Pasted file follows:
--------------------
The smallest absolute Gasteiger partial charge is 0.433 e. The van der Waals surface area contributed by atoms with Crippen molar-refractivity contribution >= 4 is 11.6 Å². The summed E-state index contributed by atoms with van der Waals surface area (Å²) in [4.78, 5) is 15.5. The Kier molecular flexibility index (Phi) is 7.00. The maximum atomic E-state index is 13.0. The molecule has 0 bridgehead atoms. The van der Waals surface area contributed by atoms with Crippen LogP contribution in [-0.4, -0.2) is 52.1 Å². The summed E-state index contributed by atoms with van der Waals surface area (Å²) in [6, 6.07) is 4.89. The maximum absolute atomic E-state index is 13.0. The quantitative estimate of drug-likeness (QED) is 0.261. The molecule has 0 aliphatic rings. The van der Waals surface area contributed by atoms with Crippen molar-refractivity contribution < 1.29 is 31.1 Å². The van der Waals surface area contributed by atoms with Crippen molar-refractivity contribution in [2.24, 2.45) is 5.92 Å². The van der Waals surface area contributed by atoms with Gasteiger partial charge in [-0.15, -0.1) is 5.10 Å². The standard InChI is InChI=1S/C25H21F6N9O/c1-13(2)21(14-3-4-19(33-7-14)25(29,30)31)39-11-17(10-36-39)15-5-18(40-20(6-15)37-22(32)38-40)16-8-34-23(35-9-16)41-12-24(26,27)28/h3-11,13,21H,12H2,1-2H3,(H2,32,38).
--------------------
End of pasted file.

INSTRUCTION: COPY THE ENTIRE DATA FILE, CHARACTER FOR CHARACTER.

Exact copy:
The smallest absolute Gasteiger partial charge is 0.433 e. The van der Waals surface area contributed by atoms with Crippen molar-refractivity contribution >= 4 is 11.6 Å². The summed E-state index contributed by atoms with van der Waals surface area (Å²) in [4.78, 5) is 15.5. The Kier molecular flexibility index (Phi) is 7.00. The maximum atomic E-state index is 13.0. The molecule has 0 bridgehead atoms. The van der Waals surface area contributed by atoms with Crippen LogP contribution in [-0.4, -0.2) is 52.1 Å². The summed E-state index contributed by atoms with van der Waals surface area (Å²) in [6, 6.07) is 4.89. The maximum absolute atomic E-state index is 13.0. The quantitative estimate of drug-likeness (QED) is 0.261. The molecule has 0 aliphatic rings. The van der Waals surface area contributed by atoms with Crippen molar-refractivity contribution < 1.29 is 31.1 Å². The van der Waals surface area contributed by atoms with Crippen molar-refractivity contribution in [2.24, 2.45) is 5.92 Å². The van der Waals surface area contributed by atoms with Gasteiger partial charge in [-0.15, -0.1) is 5.10 Å². The standard InChI is InChI=1S/C25H21F6N9O/c1-13(2)21(14-3-4-19(33-7-14)25(29,30)31)39-11-17(10-36-39)15-5-18(40-20(6-15)37-22(32)38-40)16-8-34-23(35-9-16)41-12-24(26,27)28/h3-11,13,21H,12H2,1-2H3,(H2,32,38).